Our Favorite Dark Ladies of Rock ‘N’ Roll

As we mentioned earlier in the week, we’ve had Zola Jesus’s new album Conatus on constant rotation of late, and boy, can we ever recommend it. Although Nika Danilova’s not keen on being labelled goth — “What would be the point of making goth music? It’s already been done,” she told Q magazine in January — she certainly shares some kinship with the likes of Siouxsie & The Banshees and Dead Can Dance, female-fronted or female-centric acts whose music carried a certain ominous air. In this sense, Danilova is the latest in the line of what we might call the dark ladies of rock ‘n’ roll. We’ve selected our 10 favorites after the jump. Who are yours?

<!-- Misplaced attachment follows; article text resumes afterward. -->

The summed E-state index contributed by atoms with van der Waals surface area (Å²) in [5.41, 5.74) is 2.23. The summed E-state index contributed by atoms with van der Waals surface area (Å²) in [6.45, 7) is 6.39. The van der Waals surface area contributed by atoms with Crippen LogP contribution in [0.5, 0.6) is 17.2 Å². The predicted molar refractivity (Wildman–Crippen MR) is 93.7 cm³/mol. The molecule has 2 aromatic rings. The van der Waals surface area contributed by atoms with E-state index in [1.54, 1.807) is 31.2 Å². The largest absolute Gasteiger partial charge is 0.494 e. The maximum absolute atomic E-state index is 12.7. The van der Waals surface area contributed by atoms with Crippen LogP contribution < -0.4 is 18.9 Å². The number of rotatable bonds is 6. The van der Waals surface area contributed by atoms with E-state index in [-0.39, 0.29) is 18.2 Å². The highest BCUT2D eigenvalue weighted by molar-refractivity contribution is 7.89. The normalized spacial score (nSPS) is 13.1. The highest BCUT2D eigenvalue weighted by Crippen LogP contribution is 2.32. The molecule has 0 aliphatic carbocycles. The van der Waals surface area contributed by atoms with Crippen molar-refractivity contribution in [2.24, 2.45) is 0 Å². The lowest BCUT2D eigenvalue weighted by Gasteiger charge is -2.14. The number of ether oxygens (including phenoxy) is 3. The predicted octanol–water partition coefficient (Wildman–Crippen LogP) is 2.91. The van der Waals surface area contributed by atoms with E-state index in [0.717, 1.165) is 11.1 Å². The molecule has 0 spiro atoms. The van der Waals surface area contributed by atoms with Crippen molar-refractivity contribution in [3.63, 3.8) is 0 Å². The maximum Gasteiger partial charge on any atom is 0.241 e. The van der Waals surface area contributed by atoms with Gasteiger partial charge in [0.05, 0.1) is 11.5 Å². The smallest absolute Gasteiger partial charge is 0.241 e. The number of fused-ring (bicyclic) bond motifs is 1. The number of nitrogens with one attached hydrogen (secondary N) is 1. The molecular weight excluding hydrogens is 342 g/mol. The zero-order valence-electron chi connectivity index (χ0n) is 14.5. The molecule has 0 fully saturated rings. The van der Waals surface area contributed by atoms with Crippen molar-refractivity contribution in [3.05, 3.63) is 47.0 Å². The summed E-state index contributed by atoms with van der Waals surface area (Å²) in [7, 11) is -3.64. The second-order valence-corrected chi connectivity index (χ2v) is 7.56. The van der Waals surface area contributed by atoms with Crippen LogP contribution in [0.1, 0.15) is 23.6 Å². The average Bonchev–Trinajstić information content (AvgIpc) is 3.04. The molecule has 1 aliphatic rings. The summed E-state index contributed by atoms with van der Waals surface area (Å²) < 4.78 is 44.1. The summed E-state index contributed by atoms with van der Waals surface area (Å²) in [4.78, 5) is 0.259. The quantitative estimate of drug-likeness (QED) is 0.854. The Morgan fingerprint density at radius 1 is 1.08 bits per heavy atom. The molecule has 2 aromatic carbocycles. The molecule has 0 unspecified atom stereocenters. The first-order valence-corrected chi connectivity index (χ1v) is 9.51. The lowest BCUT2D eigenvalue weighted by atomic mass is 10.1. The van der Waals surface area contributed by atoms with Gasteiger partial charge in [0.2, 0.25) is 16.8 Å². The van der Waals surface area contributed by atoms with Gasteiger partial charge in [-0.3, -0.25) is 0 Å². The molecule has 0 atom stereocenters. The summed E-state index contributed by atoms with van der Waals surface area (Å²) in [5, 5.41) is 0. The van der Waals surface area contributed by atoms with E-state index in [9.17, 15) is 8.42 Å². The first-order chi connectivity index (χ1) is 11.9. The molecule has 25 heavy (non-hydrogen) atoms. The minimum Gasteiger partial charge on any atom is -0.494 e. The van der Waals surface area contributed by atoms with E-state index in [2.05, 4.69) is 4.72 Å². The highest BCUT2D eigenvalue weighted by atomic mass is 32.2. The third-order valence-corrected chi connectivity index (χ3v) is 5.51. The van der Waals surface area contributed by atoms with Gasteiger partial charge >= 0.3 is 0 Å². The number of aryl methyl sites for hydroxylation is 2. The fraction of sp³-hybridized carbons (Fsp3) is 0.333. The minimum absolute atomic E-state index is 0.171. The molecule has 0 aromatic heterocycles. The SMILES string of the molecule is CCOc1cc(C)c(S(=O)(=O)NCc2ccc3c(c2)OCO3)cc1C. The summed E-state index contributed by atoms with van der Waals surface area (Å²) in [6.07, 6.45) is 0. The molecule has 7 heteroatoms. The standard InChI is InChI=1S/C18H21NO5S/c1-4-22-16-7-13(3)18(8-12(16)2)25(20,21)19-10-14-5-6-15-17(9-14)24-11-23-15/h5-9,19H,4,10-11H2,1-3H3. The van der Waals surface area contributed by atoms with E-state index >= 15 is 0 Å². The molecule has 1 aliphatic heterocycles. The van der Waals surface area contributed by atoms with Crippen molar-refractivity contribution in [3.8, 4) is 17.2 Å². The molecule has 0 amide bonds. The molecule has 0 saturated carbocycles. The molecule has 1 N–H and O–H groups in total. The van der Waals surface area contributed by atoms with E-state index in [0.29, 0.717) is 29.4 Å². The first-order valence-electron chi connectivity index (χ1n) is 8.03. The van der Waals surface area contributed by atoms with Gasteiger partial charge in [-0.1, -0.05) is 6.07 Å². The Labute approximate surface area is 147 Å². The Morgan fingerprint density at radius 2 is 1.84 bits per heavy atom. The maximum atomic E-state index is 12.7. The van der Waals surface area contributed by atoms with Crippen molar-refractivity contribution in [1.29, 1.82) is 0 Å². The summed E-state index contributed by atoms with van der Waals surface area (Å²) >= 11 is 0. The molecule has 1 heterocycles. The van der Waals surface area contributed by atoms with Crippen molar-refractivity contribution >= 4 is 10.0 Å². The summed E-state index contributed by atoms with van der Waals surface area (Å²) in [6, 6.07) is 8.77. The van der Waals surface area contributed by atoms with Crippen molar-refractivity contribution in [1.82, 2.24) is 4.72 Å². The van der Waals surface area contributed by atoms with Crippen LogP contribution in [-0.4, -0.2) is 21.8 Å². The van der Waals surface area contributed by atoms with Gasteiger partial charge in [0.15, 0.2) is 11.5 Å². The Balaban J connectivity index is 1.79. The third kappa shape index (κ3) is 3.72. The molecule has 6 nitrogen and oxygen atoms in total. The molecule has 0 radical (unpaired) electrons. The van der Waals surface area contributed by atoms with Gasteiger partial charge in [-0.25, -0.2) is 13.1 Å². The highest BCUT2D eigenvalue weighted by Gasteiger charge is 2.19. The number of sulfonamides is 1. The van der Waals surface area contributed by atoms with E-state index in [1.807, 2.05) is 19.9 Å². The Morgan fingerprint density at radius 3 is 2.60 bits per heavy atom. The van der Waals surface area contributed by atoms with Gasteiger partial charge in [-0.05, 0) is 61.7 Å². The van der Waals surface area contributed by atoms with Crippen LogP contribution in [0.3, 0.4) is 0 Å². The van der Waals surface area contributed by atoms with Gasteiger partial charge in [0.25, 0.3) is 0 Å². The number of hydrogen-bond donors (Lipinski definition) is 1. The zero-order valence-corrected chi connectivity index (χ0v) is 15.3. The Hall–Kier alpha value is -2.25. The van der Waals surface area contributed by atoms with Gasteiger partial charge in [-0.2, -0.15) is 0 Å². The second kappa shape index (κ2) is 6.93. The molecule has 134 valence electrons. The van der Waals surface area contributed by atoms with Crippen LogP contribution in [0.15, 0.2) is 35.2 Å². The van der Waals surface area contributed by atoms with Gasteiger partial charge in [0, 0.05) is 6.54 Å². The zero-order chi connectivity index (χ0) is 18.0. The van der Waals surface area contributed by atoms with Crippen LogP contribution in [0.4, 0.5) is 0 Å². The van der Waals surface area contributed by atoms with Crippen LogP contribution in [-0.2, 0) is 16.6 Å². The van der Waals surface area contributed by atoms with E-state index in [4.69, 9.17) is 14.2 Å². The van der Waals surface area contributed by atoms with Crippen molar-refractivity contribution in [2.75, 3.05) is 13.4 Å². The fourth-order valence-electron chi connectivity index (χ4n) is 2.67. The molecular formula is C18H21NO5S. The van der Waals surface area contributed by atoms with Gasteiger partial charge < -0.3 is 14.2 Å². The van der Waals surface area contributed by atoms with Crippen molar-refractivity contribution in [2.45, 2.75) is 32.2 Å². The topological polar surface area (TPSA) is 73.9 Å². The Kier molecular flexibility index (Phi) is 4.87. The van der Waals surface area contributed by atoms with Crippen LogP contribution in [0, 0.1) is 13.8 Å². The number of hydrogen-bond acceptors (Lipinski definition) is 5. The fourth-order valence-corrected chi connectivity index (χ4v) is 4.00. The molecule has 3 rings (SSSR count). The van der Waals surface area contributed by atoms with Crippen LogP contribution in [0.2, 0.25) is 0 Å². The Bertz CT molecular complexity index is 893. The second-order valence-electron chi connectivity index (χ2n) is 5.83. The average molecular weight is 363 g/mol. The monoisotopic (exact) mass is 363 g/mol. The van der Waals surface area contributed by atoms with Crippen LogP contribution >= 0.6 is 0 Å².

Siouxsie Sioux

The woman who invented goth, albeit accidentally — she adopted the label to describe the gloomy, atmospheric direction in which she and the Banshees moved with their 1981 album Juju. Her songs have always carried an air of danger, and it’s doubtless no accident that she chose to adorn the Banshee’s 24-carat classic debut album The Scream with this deconstruction of The Beatles’ Charles Manson-approved stomper “Helter Skelter”: “You may be a lover, but you ain’t no FUCKING DANCER.”